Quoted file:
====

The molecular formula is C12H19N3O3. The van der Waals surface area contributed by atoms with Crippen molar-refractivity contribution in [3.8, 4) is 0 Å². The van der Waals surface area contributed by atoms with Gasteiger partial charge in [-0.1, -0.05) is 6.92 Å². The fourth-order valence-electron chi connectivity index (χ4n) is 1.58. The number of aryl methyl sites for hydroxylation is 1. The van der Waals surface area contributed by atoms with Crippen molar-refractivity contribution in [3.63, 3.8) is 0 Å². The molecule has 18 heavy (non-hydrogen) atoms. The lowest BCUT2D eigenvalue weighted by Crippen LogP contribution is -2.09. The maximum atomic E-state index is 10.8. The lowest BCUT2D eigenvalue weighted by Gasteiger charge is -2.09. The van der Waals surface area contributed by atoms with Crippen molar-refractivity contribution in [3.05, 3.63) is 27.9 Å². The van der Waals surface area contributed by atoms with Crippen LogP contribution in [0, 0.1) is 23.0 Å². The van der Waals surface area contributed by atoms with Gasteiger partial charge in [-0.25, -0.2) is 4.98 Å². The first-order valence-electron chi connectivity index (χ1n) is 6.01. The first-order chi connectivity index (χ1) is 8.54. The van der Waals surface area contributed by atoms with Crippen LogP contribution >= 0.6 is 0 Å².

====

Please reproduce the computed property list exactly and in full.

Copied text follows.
The molecular formula is C12H19N3O3. The van der Waals surface area contributed by atoms with Crippen molar-refractivity contribution in [3.8, 4) is 0 Å². The van der Waals surface area contributed by atoms with Gasteiger partial charge in [-0.1, -0.05) is 6.92 Å². The fourth-order valence-electron chi connectivity index (χ4n) is 1.58. The number of aryl methyl sites for hydroxylation is 1. The van der Waals surface area contributed by atoms with Crippen molar-refractivity contribution in [3.63, 3.8) is 0 Å². The molecule has 18 heavy (non-hydrogen) atoms. The lowest BCUT2D eigenvalue weighted by Crippen LogP contribution is -2.09. The maximum atomic E-state index is 10.8. The lowest BCUT2D eigenvalue weighted by Gasteiger charge is -2.09. The van der Waals surface area contributed by atoms with Crippen molar-refractivity contribution in [3.05, 3.63) is 27.9 Å². The van der Waals surface area contributed by atoms with Crippen LogP contribution in [0, 0.1) is 23.0 Å². The van der Waals surface area contributed by atoms with Gasteiger partial charge in [-0.25, -0.2) is 4.98 Å². The first-order valence-electron chi connectivity index (χ1n) is 6.01. The first-order chi connectivity index (χ1) is 8.54. The van der Waals surface area contributed by atoms with Crippen LogP contribution >= 0.6 is 0 Å².